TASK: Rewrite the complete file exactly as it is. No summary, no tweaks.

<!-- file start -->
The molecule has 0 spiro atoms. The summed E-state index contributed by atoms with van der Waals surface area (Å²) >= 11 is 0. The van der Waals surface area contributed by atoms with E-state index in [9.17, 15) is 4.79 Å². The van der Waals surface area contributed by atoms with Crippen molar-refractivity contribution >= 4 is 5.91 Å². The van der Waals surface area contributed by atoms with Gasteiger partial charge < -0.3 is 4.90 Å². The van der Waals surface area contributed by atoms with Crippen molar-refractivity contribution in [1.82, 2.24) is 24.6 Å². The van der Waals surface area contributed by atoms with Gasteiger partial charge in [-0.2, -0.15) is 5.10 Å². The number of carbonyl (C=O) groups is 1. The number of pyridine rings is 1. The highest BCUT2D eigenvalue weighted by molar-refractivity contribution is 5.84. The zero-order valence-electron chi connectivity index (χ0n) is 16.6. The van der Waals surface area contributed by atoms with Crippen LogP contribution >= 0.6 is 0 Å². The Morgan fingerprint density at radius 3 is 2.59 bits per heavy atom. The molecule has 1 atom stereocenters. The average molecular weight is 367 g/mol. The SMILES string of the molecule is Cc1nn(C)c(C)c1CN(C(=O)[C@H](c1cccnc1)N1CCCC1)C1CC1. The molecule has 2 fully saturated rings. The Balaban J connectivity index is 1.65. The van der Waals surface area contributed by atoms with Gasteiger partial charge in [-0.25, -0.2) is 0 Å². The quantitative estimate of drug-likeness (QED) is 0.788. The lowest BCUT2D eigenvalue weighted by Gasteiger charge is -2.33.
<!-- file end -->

The molecule has 0 spiro atoms. The summed E-state index contributed by atoms with van der Waals surface area (Å²) >= 11 is 0. The van der Waals surface area contributed by atoms with E-state index in [9.17, 15) is 4.79 Å². The van der Waals surface area contributed by atoms with Crippen molar-refractivity contribution >= 4 is 5.91 Å². The van der Waals surface area contributed by atoms with Gasteiger partial charge < -0.3 is 4.90 Å². The van der Waals surface area contributed by atoms with Crippen molar-refractivity contribution in [1.82, 2.24) is 24.6 Å². The van der Waals surface area contributed by atoms with Gasteiger partial charge in [-0.2, -0.15) is 5.10 Å². The number of carbonyl (C=O) groups is 1. The number of pyridine rings is 1. The highest BCUT2D eigenvalue weighted by molar-refractivity contribution is 5.84. The zero-order valence-electron chi connectivity index (χ0n) is 16.6. The van der Waals surface area contributed by atoms with Crippen LogP contribution >= 0.6 is 0 Å². The Morgan fingerprint density at radius 3 is 2.59 bits per heavy atom. The molecule has 1 atom stereocenters. The average molecular weight is 367 g/mol. The SMILES string of the molecule is Cc1nn(C)c(C)c1CN(C(=O)[C@H](c1cccnc1)N1CCCC1)C1CC1. The molecule has 2 fully saturated rings. The Balaban J connectivity index is 1.65. The van der Waals surface area contributed by atoms with Gasteiger partial charge in [-0.25, -0.2) is 0 Å². The quantitative estimate of drug-likeness (QED) is 0.788. The lowest BCUT2D eigenvalue weighted by Gasteiger charge is -2.33.